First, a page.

Spokane Racism

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Archive for January 2008

Spokane Diversity Action Resource Packet 2003

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We, who are clay blended by
the Master Potter, come from
the kiln of Creation in many hues.
How can people say one skin
is colored, when each has
its own coloration?
What should it matter that one
bowl is dark and the other pale,
if each is of good design
and serves its purpose well?

–Polingaysi Qoyawayma, Hopi Elder


Spokane Task Force on Race Relations Diversity Action Resource Packet 2003


Spokane’s Commitment for Racial Equity

The Board of The Spokane Task Force on Race Relations

To Know

Definition of Racism

How do you define DIVERSITY anyway?

Spokane Area Demographics

Article: “White Privilege: Unpacking the Invisible Knapsack”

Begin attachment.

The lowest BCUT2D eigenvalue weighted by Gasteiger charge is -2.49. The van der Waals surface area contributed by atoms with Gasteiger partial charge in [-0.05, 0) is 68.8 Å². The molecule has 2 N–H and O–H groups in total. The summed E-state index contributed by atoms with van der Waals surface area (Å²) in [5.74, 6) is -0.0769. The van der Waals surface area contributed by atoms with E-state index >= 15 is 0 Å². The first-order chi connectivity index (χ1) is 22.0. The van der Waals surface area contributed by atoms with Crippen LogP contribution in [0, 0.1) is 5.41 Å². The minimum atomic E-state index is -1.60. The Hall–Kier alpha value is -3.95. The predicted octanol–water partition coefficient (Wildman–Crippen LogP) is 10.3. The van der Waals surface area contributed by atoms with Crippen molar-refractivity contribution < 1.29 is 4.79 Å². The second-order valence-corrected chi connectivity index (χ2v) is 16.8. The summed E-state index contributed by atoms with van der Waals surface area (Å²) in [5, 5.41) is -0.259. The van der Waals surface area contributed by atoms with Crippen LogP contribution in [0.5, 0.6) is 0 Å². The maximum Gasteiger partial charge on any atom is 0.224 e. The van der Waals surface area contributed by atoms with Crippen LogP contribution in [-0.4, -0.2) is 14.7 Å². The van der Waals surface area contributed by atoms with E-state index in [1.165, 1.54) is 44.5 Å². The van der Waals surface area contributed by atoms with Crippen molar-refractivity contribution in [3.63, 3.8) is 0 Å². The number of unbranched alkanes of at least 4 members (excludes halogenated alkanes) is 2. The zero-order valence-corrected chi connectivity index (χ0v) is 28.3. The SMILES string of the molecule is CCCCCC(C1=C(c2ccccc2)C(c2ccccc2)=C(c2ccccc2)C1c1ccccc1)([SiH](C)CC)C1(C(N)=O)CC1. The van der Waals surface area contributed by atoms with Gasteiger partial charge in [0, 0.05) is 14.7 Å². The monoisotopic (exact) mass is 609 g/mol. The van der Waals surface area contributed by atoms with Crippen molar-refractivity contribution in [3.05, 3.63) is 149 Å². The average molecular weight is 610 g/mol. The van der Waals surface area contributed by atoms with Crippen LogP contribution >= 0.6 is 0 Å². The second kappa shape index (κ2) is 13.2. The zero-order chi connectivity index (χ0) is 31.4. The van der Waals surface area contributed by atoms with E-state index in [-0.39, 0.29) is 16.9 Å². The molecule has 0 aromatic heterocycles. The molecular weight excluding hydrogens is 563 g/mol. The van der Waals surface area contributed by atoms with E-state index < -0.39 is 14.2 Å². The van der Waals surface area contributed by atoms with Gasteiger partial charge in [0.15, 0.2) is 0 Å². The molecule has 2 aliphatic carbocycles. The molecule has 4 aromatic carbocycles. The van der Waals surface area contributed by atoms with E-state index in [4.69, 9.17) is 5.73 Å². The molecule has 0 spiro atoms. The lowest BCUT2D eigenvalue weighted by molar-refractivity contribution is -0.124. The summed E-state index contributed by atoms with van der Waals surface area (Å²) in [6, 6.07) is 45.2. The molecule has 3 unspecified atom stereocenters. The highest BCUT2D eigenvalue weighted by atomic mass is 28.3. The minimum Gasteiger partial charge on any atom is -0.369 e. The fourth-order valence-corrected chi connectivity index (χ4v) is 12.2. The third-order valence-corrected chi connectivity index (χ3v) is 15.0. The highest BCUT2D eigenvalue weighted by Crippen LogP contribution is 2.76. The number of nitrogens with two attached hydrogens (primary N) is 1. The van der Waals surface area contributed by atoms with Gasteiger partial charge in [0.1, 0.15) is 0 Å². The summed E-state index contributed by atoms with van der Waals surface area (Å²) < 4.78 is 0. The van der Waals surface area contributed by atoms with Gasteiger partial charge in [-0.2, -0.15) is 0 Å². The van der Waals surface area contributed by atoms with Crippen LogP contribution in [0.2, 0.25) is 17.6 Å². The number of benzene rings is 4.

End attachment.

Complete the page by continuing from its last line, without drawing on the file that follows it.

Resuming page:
Article: “Honky Wanna Cracker?”

A Global Quest for Tolerance

Una Busqueda Universal de Tolerencia

Unaware Racism: How it Manifests Itself

Distancing Behaviors Often Used in Racism

Article: “For Alex, Racism Just Doesn’t Add Up”

Article: “The Ethics and Impact of Racial Profiling”

The Racial Harassment Continuum

To Care

Personal Awareness Surveys

The Managing Diversity Survival Guide

Are You a Diversity Change Agent?

Awareness Spectrum

Assessing Your Own Cultural Heritage

Article: “The Mousetrap”

To Act

Typical Work Place Action Plan

Study Circles

Ideas For Taking Action

Ten Ways to Fight Hate

Making Diversity Training Work

To Learn More

Inland Northwest Community Organizations

Community Publications

Diversity Trainers

Intercultural Colleagues Group

TFRR Selected Bibliography

· Organizational Diversity

· White Awareness

· Fiction

· Videos

Annotated Bibliography on Racism & Race Relations in America

Annotated Bibliography for Faith Communities


Written by Arroyoribera